Tuesday, August 6, 2013

Best Kept Secret in the Housing Industry

Surprise! 

Did you know that August 4th through the 10th is National Building Systems Week?


You didn't get the memo? Well, guess what, unless you read the fine print on the NAHB website, you would never know that it even existed. For those that missed the announcement, here is the story direct from the NAHB Building Systems Council:

August 5, 2013 - Members of the Building Systems Council (BSC) of the National Association of Home Builders (NAHB) are celebrating National Building Systems Week, which runs Aug. 4 – 10, by offering model home tours, demonstrations and much more. This week-long national event aims to educate consumers on the differences between system-built homes versus traditional stick built and provide them with the information they need when planning for a new home.
“We are inviting members of the community to visit our model homes and tour our factories during Building Systems Week,” said BSC Chairman Kevin Flaherty, vice president of marketing for Genesis Homes and Champion Home Builders Inc., based in Troy, Mich. “They will be able to learn all about the great things that building systems has to offer for their future home.”
Prefabricated by skilled craftsmen in an efficient, controlled setting, systems-built homes, which include modular, panelized, concrete and log homes, provide homeowners another alternative to home building that often saves the homeowner time and money due to the way the homes are built. Because many consumers are unaware of these benefits, the BSC has put together a list of the top five facts about prefab housing:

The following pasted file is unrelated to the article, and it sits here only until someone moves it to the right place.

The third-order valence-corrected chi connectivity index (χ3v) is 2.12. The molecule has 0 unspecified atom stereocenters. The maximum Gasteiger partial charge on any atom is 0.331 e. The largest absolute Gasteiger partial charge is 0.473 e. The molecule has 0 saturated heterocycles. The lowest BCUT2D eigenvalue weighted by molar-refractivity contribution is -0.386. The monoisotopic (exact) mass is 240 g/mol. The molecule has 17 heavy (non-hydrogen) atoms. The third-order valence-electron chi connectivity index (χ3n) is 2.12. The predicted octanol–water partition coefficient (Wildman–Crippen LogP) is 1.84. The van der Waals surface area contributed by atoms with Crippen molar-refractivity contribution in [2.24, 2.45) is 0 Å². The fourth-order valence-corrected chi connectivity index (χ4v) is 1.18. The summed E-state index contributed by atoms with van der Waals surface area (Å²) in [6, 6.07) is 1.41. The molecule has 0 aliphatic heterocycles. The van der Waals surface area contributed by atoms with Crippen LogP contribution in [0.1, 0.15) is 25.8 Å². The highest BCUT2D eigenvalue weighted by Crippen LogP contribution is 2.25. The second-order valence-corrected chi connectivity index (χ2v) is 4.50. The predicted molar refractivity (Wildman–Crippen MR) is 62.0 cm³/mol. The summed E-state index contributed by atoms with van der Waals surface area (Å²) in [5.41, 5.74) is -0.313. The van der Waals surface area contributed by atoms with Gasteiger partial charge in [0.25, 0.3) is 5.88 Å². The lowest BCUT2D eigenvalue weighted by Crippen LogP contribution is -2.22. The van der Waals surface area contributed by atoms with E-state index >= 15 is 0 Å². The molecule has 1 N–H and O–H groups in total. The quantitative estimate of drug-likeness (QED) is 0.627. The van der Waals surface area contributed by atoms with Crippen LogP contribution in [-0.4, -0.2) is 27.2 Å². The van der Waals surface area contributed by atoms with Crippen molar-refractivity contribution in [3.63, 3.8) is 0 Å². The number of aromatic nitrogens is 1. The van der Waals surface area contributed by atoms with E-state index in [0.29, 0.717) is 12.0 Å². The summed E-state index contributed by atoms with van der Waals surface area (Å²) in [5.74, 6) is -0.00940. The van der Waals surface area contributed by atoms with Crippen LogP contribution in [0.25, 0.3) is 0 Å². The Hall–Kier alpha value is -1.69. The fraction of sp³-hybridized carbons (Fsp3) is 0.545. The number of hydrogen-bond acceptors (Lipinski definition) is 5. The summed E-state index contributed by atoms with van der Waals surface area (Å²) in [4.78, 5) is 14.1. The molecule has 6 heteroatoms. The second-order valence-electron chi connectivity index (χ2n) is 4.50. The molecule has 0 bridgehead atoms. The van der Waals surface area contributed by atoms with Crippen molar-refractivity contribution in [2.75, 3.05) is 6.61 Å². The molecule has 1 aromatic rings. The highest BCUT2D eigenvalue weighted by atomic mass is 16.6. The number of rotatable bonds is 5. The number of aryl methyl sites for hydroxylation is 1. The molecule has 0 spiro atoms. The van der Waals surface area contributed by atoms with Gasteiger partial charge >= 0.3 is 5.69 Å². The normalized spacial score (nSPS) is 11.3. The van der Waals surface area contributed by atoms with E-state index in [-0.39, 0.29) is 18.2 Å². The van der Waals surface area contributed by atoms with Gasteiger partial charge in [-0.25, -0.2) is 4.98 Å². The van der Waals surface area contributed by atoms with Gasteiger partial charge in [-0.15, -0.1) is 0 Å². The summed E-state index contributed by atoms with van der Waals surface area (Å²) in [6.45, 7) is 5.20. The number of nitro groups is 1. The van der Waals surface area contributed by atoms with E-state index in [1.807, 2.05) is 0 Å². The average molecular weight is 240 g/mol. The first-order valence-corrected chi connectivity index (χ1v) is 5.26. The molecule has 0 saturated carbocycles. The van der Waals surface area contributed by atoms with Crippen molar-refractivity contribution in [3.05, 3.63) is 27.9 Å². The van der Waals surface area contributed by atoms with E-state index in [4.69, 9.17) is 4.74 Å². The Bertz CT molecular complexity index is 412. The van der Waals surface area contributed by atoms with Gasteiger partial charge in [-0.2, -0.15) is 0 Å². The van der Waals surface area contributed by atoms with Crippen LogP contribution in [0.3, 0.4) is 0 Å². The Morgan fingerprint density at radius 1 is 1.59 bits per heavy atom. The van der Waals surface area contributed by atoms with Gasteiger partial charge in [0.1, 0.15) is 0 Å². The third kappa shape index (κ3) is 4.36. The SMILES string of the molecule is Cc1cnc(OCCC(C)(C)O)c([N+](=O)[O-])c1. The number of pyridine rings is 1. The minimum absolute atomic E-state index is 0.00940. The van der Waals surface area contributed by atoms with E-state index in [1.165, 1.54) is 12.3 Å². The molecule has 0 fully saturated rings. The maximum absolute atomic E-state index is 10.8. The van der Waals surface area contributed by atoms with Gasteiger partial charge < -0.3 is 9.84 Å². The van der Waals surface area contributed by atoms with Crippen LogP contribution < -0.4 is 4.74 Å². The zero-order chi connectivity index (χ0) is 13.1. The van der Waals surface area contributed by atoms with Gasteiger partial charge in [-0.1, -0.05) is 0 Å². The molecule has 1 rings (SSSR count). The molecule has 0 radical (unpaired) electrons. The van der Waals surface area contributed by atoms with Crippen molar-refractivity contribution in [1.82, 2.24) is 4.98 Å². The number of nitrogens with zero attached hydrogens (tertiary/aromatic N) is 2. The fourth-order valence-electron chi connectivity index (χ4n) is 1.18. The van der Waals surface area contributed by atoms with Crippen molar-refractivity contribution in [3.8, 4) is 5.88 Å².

• Building homes in a factory setting allows for more consistent quality due to uniform construction processes, training techniques and inspections. Homes are built in a controlled factory environment, making weather delays, are all but eliminated thing of the past and saves the owner both time and money. In fact, custom modular homes are often move-in ready in about two-thirds the time needed for a comparable custom site-built home.
  • Prefab houses are extremely strong. Because they have to withstand the rigors of transporting the home from the factory to the onsite location, they are often built with materials above and beyond what’s mandated for site construction. This added strength translates into a solid, energy-efficient structure once assembled.
  • System-built homes are often more tightly built and thus more energy efficient, which can result in lower heating and cooling costs for the home owner.
  • Systems-built homes score high on the green-building scale because material waste is significantly reduced both in the factory and the job site. Assembly in an enclosed indoor environment allows them to fulfill some key components of green building certifications, including the ICC 700 National Green Building Standard.
  • While most manufacturers have a portfolio of home plans to choose from, computer-assisted design (CAD) allows limitless design and customization possibilities when planning your new systems-built home.

“Another great quality of systems-built homes is that once they are completed they are indistinguishable from their traditional site-built cousins,” said Flaherty. “In fact, most people driving by a prefab home don’t even realize it’s prefab.”
To find a builder or manufacturer member of the BSC and to see photo and video galleries of building systems home types, visit www.nahb.org/buildingsystemsweek.
This NAHB article and the link to the Building Systems Week webpage are about as interesting as watching your cat sleep.  And these are supposed to the spokespeople for the modular and prefab housing industry.


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